Move Over, Clapton: Another Rock Legend's Axe Is Now the Most Expensive Guitar Ever Auctioned Rolling Stone
One of the greatest legends in rock music shoved aside another legend, Eric Clapton, to claim the title as the man behind the most expensive guitar ever auctioned.
"Bob Dylan's sunburst Fender Stratocaster, first unsheathed at the 1965 Newport Folk Festival, sold at auction for a record-breaking $965,000 on Friday," Rolling Stone reports. "Dropping nearly a cool million on an axe might seem excessive, but this guitar is one of the most iconic instruments in music history. Dylan's three-song Newport performance is the stuff of legend: Many folk diehards booed the set, viewing the switch to amplified rock as a sell-out (and labeling Dylan a traitor to the folk movement)."
Dylan went on to prove his detractors wrong, by most accounts, using the amped-up sound of the electric guitar to help broaden the audience for lyrically meaningful music -- and eventually bringing the rest of the pop music world along with him.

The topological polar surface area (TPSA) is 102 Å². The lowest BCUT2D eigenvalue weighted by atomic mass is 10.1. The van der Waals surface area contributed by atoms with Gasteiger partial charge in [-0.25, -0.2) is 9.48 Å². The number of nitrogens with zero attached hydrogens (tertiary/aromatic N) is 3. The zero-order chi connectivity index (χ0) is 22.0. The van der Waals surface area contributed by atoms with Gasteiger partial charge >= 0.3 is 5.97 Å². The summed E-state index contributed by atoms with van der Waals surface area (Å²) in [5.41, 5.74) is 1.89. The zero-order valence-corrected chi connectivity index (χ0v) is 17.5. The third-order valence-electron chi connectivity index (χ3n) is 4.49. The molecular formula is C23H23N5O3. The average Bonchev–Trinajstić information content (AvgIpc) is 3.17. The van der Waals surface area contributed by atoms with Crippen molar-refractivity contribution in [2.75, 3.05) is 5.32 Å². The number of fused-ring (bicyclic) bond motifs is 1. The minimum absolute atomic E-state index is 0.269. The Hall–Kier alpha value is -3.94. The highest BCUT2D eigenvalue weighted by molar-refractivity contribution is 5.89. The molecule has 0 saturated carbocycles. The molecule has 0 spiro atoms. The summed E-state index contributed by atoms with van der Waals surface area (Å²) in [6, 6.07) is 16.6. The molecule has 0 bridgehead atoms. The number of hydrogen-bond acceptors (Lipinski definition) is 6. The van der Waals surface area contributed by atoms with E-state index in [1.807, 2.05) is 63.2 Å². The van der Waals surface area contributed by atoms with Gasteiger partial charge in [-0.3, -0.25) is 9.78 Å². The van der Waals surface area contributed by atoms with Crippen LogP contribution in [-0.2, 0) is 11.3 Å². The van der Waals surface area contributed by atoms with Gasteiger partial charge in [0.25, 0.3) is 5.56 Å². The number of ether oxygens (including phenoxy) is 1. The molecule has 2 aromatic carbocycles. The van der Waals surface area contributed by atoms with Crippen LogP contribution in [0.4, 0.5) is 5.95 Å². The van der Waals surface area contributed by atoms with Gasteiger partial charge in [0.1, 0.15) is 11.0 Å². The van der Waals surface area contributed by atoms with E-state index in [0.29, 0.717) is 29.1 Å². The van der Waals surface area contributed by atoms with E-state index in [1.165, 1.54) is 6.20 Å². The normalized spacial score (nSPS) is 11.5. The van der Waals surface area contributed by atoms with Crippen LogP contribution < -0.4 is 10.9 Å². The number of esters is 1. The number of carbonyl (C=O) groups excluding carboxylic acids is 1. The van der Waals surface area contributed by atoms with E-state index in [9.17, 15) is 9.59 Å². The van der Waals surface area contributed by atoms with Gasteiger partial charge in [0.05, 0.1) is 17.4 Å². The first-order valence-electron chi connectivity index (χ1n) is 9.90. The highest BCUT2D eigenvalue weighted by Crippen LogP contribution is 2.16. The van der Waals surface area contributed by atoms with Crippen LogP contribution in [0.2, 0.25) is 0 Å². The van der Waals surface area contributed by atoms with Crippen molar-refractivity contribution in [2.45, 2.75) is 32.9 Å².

"Despite the historical importance of the instrument, Christie's auction house wasn't expecting such a massive price: pre-auction estimates for the guitar (which also included the original leather strap and hardshell case) were between $300,000 and $500,000," Rolling Stone notes. "Within the case itself was another hidden gem: early-draft lyrics to [four] Dylan tunes ('Absolutely Sweet Marie,' 'I Wanna Be Your Lover' and two others). Those pieces were estimated between $3,000 and $30,000 by the auction house."
Dylan's Strat becomes the most expensive guitar ever auctioned, taking over the title from Clapton's "Blackie," which sold for $959,500 in 2004.
The report adds: "The buyer of Dylan's Stratocaster remains unnamed for now, but the story of its prior ownership is fascinating: Dylan left the guitar on a private plane, and when the pilot notified the songwriter's management, he never received a response. The Strat has remained in the pilot's family for nearly 50 years, and it was authenticated last year when his daughter, Dawn Peterson, brought it on the PBS program 'History Detectives.'"
That program sparked a controversy over ownership of the guitar, as we reported last year. The dispute was reportedly recently settled out of court.